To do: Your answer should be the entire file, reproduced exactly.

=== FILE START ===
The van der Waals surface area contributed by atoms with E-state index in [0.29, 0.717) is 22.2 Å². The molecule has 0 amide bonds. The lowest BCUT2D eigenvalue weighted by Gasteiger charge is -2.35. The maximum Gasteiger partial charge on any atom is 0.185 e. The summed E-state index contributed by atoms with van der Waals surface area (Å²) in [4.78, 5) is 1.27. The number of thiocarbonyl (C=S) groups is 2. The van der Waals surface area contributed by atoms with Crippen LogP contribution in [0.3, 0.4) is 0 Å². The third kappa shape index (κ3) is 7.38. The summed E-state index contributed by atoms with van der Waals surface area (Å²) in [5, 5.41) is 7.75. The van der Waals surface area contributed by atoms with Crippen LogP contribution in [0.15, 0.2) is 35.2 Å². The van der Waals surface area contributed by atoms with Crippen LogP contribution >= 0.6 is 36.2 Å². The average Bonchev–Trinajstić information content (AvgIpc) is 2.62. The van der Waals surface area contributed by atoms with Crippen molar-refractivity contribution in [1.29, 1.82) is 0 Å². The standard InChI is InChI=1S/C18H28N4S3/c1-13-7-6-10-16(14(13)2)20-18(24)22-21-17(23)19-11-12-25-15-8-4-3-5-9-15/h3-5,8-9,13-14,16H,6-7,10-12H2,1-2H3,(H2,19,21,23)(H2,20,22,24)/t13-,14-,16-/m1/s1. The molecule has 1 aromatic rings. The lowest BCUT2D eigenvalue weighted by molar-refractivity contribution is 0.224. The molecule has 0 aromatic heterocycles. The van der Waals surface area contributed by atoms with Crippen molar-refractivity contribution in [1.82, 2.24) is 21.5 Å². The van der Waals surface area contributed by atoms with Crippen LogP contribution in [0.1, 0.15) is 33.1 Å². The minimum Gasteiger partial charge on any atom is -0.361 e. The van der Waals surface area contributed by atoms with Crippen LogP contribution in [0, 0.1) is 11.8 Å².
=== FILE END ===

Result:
The van der Waals surface area contributed by atoms with E-state index in [0.29, 0.717) is 22.2 Å². The molecule has 0 amide bonds. The lowest BCUT2D eigenvalue weighted by Gasteiger charge is -2.35. The maximum Gasteiger partial charge on any atom is 0.185 e. The summed E-state index contributed by atoms with van der Waals surface area (Å²) in [4.78, 5) is 1.27. The number of thiocarbonyl (C=S) groups is 2. The van der Waals surface area contributed by atoms with Crippen LogP contribution in [0.3, 0.4) is 0 Å². The third kappa shape index (κ3) is 7.38. The summed E-state index contributed by atoms with van der Waals surface area (Å²) in [5, 5.41) is 7.75. The van der Waals surface area contributed by atoms with Crippen LogP contribution in [0.15, 0.2) is 35.2 Å². The van der Waals surface area contributed by atoms with Crippen LogP contribution >= 0.6 is 36.2 Å². The average Bonchev–Trinajstić information content (AvgIpc) is 2.62. The van der Waals surface area contributed by atoms with Crippen molar-refractivity contribution in [1.29, 1.82) is 0 Å². The standard InChI is InChI=1S/C18H28N4S3/c1-13-7-6-10-16(14(13)2)20-18(24)22-21-17(23)19-11-12-25-15-8-4-3-5-9-15/h3-5,8-9,13-14,16H,6-7,10-12H2,1-2H3,(H2,19,21,23)(H2,20,22,24)/t13-,14-,16-/m1/s1. The molecule has 1 aromatic rings. The lowest BCUT2D eigenvalue weighted by molar-refractivity contribution is 0.224. The molecule has 0 aromatic heterocycles. The van der Waals surface area contributed by atoms with Crippen molar-refractivity contribution in [1.82, 2.24) is 21.5 Å². The van der Waals surface area contributed by atoms with Crippen LogP contribution in [0.1, 0.15) is 33.1 Å². The minimum Gasteiger partial charge on any atom is -0.361 e. The van der Waals surface area contributed by atoms with Crippen LogP contribution in [0, 0.1) is 11.8 Å².